Because outside parties can’t get a forward-looking view of a company’s financial statements, the cash method is not permitted under the GAAP, exempting larger companies from using it.

The pros and cons of cash basis accounting

Examples of accrual vs. cash transactions

Whether AR teams use accrual or cash basis accounting will impact how they record revenue.

Here’s a breakdown of how you would record revenue for the same transactions under the cash vs. accrual accounting methods:

How to record transactions with accrual vs. cash accounting

What does it mean to record transactions?

The examples above mention how transactions are recorded. Here’s a quick overview of what that actually means:

  • When a business provides goods or services on credit, it records the transaction in accounts receivable.
  • This record is stored on a financial statement called a ledger. This ledger tracks all the money that is owed to the business by its customers.
  • Recording transactions helps businesses understand what they are owed, who they owe, and what tax obligations or deductions they need to prepare for.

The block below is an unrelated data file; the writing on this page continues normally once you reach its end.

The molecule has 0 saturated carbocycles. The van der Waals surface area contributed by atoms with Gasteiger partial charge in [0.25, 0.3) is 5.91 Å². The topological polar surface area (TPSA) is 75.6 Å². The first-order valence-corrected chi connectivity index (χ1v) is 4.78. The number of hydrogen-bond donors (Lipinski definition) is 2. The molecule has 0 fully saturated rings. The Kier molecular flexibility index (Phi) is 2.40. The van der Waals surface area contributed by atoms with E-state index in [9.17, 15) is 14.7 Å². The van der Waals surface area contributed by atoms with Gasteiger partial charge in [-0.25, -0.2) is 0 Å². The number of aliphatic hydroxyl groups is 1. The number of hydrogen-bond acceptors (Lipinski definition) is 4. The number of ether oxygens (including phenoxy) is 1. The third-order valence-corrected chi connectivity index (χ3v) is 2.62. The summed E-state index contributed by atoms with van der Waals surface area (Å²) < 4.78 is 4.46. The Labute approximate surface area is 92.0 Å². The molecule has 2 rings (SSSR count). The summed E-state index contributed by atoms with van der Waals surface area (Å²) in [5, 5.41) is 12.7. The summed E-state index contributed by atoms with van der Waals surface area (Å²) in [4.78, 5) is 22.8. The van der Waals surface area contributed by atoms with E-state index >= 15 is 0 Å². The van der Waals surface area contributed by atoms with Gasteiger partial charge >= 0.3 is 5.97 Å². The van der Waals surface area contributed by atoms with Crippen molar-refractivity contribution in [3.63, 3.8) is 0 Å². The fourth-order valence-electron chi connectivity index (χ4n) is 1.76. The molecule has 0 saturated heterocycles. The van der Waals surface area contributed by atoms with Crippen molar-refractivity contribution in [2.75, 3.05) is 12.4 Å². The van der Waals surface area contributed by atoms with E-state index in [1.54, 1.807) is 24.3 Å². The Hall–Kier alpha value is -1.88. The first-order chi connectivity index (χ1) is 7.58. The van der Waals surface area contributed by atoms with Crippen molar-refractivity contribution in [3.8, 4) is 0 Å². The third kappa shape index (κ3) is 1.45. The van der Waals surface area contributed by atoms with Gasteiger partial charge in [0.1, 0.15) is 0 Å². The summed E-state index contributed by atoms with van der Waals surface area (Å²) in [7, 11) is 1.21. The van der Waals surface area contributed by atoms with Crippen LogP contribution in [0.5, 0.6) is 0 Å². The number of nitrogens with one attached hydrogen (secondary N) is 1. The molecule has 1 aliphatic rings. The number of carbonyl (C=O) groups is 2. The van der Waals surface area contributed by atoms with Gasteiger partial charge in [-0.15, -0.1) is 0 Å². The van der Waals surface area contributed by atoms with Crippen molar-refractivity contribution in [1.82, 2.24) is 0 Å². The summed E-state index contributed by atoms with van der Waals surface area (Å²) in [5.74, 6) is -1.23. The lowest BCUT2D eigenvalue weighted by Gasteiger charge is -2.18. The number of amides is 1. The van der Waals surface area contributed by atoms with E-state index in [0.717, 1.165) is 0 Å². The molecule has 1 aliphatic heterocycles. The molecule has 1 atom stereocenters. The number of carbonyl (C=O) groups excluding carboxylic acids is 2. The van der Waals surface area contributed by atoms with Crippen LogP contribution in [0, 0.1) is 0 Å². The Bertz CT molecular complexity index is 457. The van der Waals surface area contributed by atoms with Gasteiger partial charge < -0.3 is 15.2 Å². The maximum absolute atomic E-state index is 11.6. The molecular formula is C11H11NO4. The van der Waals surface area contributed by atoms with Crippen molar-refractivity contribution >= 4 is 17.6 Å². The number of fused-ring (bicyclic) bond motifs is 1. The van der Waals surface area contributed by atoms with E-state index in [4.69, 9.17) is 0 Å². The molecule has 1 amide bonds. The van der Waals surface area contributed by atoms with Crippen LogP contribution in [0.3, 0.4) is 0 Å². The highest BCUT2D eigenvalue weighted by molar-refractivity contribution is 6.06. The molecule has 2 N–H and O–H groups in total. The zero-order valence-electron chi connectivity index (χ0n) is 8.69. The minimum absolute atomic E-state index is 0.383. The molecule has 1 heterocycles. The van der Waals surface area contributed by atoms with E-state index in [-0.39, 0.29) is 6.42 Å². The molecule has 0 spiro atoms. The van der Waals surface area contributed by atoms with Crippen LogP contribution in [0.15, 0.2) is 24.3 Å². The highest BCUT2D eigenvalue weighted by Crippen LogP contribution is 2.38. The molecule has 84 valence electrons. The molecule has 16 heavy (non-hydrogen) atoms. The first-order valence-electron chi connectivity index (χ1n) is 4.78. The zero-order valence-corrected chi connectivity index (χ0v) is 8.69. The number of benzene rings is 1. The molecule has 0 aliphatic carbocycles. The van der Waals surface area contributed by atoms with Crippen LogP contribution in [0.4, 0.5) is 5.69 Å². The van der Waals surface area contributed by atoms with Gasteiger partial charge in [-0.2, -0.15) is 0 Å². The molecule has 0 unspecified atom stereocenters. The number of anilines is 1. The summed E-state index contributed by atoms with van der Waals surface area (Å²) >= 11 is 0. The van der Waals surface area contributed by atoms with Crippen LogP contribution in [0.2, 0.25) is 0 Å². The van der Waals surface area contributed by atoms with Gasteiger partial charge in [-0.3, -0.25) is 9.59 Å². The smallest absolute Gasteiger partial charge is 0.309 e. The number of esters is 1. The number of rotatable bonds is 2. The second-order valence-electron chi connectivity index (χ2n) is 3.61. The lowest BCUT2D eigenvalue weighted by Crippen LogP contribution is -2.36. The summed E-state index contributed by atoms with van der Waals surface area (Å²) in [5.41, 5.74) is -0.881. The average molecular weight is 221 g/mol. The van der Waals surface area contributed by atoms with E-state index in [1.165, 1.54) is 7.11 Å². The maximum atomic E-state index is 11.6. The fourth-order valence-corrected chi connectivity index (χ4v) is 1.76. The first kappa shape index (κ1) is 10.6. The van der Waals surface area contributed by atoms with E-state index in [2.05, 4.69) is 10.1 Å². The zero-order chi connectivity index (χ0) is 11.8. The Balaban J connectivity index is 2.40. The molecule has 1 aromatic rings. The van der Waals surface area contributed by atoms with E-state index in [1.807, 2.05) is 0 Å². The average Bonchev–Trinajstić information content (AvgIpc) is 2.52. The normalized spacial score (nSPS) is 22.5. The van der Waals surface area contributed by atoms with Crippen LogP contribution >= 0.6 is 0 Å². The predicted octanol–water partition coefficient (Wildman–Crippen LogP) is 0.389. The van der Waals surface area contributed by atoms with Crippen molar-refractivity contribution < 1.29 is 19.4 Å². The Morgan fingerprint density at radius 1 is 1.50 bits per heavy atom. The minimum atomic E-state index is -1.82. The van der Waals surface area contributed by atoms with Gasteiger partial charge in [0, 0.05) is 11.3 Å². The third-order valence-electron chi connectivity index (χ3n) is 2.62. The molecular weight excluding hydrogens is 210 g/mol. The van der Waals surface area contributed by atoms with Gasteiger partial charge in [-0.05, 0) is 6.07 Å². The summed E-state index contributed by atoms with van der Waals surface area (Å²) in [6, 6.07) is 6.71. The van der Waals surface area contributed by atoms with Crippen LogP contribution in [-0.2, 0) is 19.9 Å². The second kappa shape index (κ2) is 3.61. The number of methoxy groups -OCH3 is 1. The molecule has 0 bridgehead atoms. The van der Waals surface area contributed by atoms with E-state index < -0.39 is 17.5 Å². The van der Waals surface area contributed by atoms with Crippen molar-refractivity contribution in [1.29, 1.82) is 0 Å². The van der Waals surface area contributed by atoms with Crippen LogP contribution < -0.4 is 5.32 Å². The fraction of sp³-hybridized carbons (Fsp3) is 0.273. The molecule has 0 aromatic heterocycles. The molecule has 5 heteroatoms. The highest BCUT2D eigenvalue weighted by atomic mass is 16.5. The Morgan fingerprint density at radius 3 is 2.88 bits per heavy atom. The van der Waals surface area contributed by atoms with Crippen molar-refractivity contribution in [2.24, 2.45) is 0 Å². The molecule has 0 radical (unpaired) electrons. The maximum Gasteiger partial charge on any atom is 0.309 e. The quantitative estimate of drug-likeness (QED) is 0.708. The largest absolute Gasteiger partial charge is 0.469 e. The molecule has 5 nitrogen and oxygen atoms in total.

Choosing between cash vs. accrual accounting methods

It’s a given that large companies (especially public ones) will be using the accrual method due to the GAAP and IFRS. Cash accounting doesn’t give the clear picture of financial performance that's needed for key stakeholders like tax authorities, regulators, and investors.

For smaller companies, the choice of accounting methods is less clear. Small business owners and startups should stick with cash accounting where they can, purely for the simplicity and efficiency it provides their small teams and resource availability. If your intent is to eventually scale the business, however, then it’s best to be using the accrual method.

Supporting accrual accounting with AR automation

Making the choice to run your business with the accrual method of accounting is much easier when you know there’s technology out there to help you.

With accounts receivable automation software, finance teams can streamline every aspect of the receivables lifecycle: invoicing, collections, dispute management, payment processing, and cash application.

Invoice matching and revenue recognition—the key processes you need for sound accrual accounting—can be automated too, making it easier to reconcile cash inflows and close books faster.

Learn how you can automate manual AR work, reduce errors, and improve your customers’ payment experience with Versapay’s collaborative AR automation solution.

About the author

Nicole Bennett Headshot

Nicole Bennett

Nicole Bennett is the Senior Content Marketing Specialist at Versapay. She is passionate about telling compelling stories that drive real-world value for businesses and is a staunch supporter of the Oxford comma. Before joining Versapay, Nicole held various marketing roles in SaaS, financial services, and higher ed.